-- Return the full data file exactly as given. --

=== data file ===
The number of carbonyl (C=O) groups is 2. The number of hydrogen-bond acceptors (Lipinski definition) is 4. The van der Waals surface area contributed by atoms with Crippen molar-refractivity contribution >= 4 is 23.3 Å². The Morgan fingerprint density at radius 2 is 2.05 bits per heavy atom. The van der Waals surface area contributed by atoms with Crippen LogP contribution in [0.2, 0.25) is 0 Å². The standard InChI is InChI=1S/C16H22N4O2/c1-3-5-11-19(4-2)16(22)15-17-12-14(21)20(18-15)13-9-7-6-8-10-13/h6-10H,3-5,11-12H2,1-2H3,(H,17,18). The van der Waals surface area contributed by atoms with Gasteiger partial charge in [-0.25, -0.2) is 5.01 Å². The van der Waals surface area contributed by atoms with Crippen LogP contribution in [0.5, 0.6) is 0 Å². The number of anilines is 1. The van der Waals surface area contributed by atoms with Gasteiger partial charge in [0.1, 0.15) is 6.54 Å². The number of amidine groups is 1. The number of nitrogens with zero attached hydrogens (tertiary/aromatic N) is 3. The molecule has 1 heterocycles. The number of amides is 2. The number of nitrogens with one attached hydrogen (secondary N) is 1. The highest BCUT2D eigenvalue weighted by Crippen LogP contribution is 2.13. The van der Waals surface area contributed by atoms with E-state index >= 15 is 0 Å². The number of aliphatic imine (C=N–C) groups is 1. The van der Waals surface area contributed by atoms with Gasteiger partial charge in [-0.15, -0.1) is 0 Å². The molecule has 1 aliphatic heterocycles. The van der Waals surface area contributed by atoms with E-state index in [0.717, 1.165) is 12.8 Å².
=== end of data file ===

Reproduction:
The number of carbonyl (C=O) groups is 2. The number of hydrogen-bond acceptors (Lipinski definition) is 4. The van der Waals surface area contributed by atoms with Crippen molar-refractivity contribution >= 4 is 23.3 Å². The Morgan fingerprint density at radius 2 is 2.05 bits per heavy atom. The van der Waals surface area contributed by atoms with Crippen LogP contribution in [0.2, 0.25) is 0 Å². The standard InChI is InChI=1S/C16H22N4O2/c1-3-5-11-19(4-2)16(22)15-17-12-14(21)20(18-15)13-9-7-6-8-10-13/h6-10H,3-5,11-12H2,1-2H3,(H,17,18). The van der Waals surface area contributed by atoms with Gasteiger partial charge in [-0.25, -0.2) is 5.01 Å². The van der Waals surface area contributed by atoms with Crippen LogP contribution in [0.5, 0.6) is 0 Å². The number of anilines is 1. The van der Waals surface area contributed by atoms with Gasteiger partial charge in [0.1, 0.15) is 6.54 Å². The number of amidine groups is 1. The number of nitrogens with zero attached hydrogens (tertiary/aromatic N) is 3. The molecule has 1 heterocycles. The number of amides is 2. The number of nitrogens with one attached hydrogen (secondary N) is 1. The highest BCUT2D eigenvalue weighted by Crippen LogP contribution is 2.13. The van der Waals surface area contributed by atoms with E-state index >= 15 is 0 Å². The number of aliphatic imine (C=N–C) groups is 1. The van der Waals surface area contributed by atoms with Gasteiger partial charge in [-0.15, -0.1) is 0 Å². The molecule has 1 aliphatic heterocycles. The van der Waals surface area contributed by atoms with E-state index in [0.717, 1.165) is 12.8 Å².